I wanted to explain a little bit more about what the built environment is since I wrote about it in my second post from yesterday. Here is a definition of this written in an article authored by the NIH:
“The built environment has been defined in different ways by different researchers. Most generally it is defined as the part of the physical environment that is constructed by human activity. By one definition, the built environment consists of the following elements: land use patterns, the distribution across space of activities and the buildings that house them; the transportation system, the physical infrastructure of roads, sidewalk, bike paths, etc., as well as the service this system provides; and urban design, the arrangement and appearance of the physical elements in a community.”
The most common components of a built environment are:
- green space
Last year, one of the courses in my MPH program was called Physical Activity: Physiology and Epidemiology. This class included a semester-long group project (there were only 5 of us in the class so we all worked together) in which we had to use a professional survey to assess the built environment of our campus. This was a tedious but fun and interesting project that we actually presented to the head honchos of the university. The survey addressed topics such as:
- Walkability. In other words, how walkable is the campus? Is it a safe neighborhood? Pedestrian friendly? Are the sidewalks even and smooth? Are they wide enough? Are there street lamps?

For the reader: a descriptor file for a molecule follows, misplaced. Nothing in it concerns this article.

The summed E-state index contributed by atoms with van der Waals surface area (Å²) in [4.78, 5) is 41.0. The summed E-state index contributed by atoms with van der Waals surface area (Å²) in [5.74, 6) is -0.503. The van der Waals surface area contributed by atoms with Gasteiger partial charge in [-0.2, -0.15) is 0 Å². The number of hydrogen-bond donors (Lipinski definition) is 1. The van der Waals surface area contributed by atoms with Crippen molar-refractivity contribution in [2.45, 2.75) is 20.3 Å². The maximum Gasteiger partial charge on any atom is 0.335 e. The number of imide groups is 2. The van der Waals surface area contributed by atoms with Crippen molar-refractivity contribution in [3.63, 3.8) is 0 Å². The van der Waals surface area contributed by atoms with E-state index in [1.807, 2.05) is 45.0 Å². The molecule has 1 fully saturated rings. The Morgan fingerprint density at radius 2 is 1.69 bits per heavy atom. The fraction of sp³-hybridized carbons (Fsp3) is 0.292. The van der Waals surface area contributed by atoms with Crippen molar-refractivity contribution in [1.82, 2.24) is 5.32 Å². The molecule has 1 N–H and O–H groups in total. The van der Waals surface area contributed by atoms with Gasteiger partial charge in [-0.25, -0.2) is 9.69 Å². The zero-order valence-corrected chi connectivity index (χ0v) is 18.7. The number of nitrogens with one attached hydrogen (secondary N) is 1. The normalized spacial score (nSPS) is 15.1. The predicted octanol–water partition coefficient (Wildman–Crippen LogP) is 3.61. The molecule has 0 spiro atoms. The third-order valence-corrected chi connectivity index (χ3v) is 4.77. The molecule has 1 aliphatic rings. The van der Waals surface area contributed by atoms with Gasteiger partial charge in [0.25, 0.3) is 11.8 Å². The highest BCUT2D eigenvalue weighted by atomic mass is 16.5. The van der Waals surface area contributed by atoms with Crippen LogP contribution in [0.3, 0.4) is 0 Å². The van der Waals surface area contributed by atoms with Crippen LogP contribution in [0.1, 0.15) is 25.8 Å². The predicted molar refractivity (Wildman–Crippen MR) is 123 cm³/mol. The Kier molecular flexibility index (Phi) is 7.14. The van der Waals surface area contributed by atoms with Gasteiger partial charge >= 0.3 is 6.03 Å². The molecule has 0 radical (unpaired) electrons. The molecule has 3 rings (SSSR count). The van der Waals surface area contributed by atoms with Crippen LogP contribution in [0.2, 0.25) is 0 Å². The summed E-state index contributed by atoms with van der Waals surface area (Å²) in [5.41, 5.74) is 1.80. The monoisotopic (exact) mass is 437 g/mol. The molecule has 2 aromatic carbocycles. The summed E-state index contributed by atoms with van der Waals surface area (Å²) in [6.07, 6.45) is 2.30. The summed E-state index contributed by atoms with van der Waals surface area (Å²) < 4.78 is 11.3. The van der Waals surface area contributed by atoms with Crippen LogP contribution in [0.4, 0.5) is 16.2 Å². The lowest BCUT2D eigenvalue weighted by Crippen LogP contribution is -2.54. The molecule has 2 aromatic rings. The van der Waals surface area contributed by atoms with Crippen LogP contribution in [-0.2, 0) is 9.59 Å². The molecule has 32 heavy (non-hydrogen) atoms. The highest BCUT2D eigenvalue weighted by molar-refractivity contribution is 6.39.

- Beauty: Is this an area people will want to spend time in? Is there graffiti? Nice landscaping? How do the buildings look?
- Health Promotion: Are there signs promoting to take the stairs? No smoking signs? Signs indicating bike lanes?
The built environment is crucial to a person’s health and wellness, and most people don’t even realize that! Think about it. Say your favorite form of working out is running, but you only have time to run after work. By the time you get home from work, it’s dark. You have no sidewalks where you live, and better yet, no street lights. Would you run outside? Because of the built environment, you probably won’t be running much. Think of it in non-exercise terms, too. After all, physical activity in addition to structured exercise is just as important. Let’s say you work in an office building in the downtown area of a medium-sized city. Your office building has large windows, letting lots of light in, and right outside is a tiny park with beautiful flowers, new benches, and just enough trees to provide just enough shade. You’re more likely to get off your butt during lunch and to walk outside to soak in some sun and eat out there. That’s not a work out, you say. You’re right. But it is causing you to do activity (get up from your chair, walk out of the office to the park, through the park, and back) that you probably wouldn’t do if you were next to an abandoned building or a highway.
I told you yesterday that I am not a consistent runner. I will probably never be one of those people that takes a run every day. I run when I feel the urge to run. I only get that urge a couple times a week, if that. Yesterday, I had the urge to run because I so badly wanted to go back to the park and get a good, fast-paced workout in on the stairs and the benches. Without discovering that park, I probably would not have had that urge to run yesterday. Do you see what I mean? Assess your environment. Is it promoting healthy habits for you? If not, is there anything you can do to change it?